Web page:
I have long been a fan of platinum as an investment. I even launched the world's first newsletter devoted to it in 1988, with a subscription uniquely priced at one ounce of the metal. It failed -- at that time hardly anyone was interested in investing in platinum.
Today it's a different story. The six platinum group metals (PGMs), of which platinum and palladium are the most important, are attracting increasing investment interest.
Platinum group metals: rarer than silver and gold
They are, after all, much rarer than gold or silver. Very few ore bodies are rich enough to be mined primarily for the PGMs, and those are almost exclusively in South Africa. However, a lot of metal is won as a by-product of nickel mining in Russia and Canada.
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Platinum has risen 18 per cent in dollar terms over the past 12 months, compared to silver's 14 per cent and gold's 9 per cent. But it's difficult to quantify the level of investor interest in the PGMs and assess its importance in driving up their prices.
The GFMS consultancy says in its latest report on the industry* that, in contrast to the gold investment market, where data on bar hoarding, retail investment and holdings of the various exchange traded funds provide crucial information, "the universe for platinum and palladium is significantly more opaque."
Most investment activity consists of purchases made by institutional investors such as hedge funds directly from holders of stocks such as Russian state entities. Those are rarely on public record.
If you ignore stock movements, and just look at primary supply mined and recycled metal relative to primary demand, palladium has been in heavy over-supply for years and platinum has moved from shortage into over-supply.
Platinum group metals: supportive demand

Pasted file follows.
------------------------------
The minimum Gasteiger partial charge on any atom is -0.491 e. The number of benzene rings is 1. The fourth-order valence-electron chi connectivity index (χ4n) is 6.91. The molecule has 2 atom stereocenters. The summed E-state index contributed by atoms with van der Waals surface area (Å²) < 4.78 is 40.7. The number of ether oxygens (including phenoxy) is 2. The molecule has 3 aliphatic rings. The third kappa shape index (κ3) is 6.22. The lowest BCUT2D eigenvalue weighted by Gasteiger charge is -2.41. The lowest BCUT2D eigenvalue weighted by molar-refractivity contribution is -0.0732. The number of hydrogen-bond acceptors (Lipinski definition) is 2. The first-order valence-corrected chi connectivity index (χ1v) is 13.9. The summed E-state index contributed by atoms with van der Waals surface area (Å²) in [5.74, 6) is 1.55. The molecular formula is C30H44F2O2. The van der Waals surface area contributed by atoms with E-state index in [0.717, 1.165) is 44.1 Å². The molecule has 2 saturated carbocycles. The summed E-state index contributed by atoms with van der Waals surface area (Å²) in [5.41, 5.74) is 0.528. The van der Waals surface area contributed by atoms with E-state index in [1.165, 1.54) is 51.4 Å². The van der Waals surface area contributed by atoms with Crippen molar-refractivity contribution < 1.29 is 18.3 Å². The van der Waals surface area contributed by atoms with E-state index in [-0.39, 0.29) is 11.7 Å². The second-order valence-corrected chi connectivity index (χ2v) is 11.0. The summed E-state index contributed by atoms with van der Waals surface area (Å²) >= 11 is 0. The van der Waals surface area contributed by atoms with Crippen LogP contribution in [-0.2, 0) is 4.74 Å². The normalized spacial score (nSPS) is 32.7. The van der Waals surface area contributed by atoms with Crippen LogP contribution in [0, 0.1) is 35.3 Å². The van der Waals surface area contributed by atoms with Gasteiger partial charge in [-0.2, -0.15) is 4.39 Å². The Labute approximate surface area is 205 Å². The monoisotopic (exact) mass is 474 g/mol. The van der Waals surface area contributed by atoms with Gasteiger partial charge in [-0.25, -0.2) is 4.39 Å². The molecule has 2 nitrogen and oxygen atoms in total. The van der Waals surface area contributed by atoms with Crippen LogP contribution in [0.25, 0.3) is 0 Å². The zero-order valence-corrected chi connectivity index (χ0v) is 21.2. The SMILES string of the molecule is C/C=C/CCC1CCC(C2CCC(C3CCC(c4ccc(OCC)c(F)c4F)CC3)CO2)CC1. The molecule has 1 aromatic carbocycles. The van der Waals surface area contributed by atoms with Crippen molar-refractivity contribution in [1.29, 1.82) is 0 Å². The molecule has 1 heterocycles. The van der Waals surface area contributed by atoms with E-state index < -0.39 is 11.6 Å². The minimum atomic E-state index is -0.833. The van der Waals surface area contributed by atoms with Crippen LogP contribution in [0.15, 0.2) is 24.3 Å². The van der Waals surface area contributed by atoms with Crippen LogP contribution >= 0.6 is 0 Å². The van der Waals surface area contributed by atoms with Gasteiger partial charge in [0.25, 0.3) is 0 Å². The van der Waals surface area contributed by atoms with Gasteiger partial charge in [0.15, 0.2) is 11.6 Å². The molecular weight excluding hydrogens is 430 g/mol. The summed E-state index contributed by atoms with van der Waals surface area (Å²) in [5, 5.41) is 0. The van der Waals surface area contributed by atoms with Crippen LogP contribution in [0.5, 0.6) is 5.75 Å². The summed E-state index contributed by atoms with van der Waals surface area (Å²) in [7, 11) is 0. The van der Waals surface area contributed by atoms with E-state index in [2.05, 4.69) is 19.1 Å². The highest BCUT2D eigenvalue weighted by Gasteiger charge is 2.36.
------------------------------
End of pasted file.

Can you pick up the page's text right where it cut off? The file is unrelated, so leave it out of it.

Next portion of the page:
Yet despite such negative fundamentals, prices of PGMs have been rising for years, which suggests strongly supportive investment demand, especially for palladium.
GFMS says that although a primary surplus for platinum of 145,000 ounces emerged last year, "true growth in investment demand was a good deal greater" than this relatively small figure of net movements into stocks suggests.
Although solid fundamentals specific to the metal have been "instrumental in generating buy-side interest from the investor community a good part of the demand was related to bullish sentiment for the overall precious metals complex."
However, "in contrast to gold, where smaller retail players and especially high net worth investors have been relatively active, such private investors have been largely absent" from the platinum market, where the buyers are institutions, particularly hedge funds, "with a short to medium term view."
Platinum group metals: ETFs launched
This is likely to change with the imminent listing in Zurich and London of ETFs exchange-traded certificates that give direct ownership of bullion, so making it easy for individual investors to buy into the metals.
The two investment banks that have just launched them reckon they should add 150,000 oz to demand over the next 12 months, but Peter Ryan, GFMS's senior consultant, reckons they could lift demand by more than 250,000 oz this year, as the market for platinum remains extremely tight.
Investors remain the main propulsive force behind rising prices for all precious metals, but the arrival of ETFs for platinum and palladium should give an extra boost to their prices, as they did for gold, where ETF demand absorbed 8.4 million oz last year alone.
I see no reason to change my long-held view that you should hold about 10 per cent of a balanced investment portfolio in precious metals, with perhaps a quarter of your holdings in platinum.
* Platinum & Palladium Survey 2007. £275/$495 from GFMS Ltd. Email: firstname.lastname@example.org
By MartinSpring in On Target, a private newsletter on global strategy
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